DeSantis to headline rallies for key GOP candidates across the country

·5 min read
Phelan M. Ebenhack/AP Photo

TALLAHASSEE, Fla. — Ron DeSantis is taking his growing clout among national Republicans on the road, where he’ll be the main attraction at events for Senate and gubernatorial candidates in key races across the country.

The Republican Florida governor later this month is hosting a series of rallies with conservative education group Turning Point Action to boost campaigns for Arizona Republican Senate candidate Blake Masters and the state's GOP nominee for governor, Kari Lake; Ohio Republican Senate candidate J.D. Vance; and Pennsylvania’s GOP gubernatorial candidate Doug Mastriano, who was at the Capitol during the Jan. 6 insurrection.

Each of the candidates DeSantis is campaigning for has been endorsed by former President Donald Trump.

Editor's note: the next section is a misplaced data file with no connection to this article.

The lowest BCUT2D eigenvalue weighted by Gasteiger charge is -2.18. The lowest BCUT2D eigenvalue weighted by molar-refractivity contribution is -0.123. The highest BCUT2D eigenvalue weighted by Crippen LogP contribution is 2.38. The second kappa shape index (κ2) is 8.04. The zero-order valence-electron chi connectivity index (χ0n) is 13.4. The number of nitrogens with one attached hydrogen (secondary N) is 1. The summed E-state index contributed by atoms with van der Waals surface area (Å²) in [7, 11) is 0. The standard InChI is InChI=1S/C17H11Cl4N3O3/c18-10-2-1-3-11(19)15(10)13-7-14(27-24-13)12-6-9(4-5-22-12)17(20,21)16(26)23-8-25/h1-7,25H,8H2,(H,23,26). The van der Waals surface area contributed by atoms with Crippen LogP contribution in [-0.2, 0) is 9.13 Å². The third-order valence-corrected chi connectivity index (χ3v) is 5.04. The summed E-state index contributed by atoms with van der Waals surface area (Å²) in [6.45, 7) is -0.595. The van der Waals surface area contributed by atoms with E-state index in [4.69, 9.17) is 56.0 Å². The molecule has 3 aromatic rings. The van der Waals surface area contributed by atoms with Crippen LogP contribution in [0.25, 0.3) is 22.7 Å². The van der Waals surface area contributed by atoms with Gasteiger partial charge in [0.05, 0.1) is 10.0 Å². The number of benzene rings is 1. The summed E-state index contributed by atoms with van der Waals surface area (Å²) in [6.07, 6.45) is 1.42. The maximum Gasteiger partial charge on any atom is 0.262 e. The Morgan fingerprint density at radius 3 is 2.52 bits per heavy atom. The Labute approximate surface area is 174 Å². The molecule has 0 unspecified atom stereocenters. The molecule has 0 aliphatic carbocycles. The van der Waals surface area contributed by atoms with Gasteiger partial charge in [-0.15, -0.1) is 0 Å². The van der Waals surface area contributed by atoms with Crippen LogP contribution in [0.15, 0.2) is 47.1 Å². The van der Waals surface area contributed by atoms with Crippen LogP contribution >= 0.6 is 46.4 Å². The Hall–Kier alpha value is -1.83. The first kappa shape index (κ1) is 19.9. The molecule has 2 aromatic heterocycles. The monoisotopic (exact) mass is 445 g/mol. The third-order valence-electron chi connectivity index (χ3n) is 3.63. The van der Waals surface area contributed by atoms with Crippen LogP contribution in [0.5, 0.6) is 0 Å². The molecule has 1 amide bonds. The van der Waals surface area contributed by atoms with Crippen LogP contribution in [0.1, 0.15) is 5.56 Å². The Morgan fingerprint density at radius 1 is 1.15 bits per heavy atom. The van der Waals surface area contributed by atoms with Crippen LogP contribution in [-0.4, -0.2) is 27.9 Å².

The rallies are being billed by Turning Point Action as a way to help “unite” the Republican Party after a series of brutal and high-profile primary fights that at times pitted Trump’s endorsed candidate with one backed by more establishment Republicans.

"Gov. DeSantis is America’s governor and one of the most popular leaders in America," Charlie Kirk, founder and president of Turning Point Action, told Fox News, which was first to report on the DeSantis’ campaign effort. "He has become the model for a new conservative movement that is willing to stand on principle and to actually fight on behalf of the values of his voters."

When reached for comment by POLITICO, Turning Point USA Action said it had nothing to add beyond Kirk’s previous statement. DeSantis’ campaign declined to comment.

The rallies, the first of which begin Aug. 14 in Phoenix for Masters and Lake, come just ahead of Florida’s Aug. 23 primary. DeSantis faces no real primary challenger and is a heavy favorite headed into the general election, where he will face either Rep. Charlie Crist (D-Fla.), the state’s former Republican governor now running as a Democrat, or Agriculture Commissioner Nikki Fried.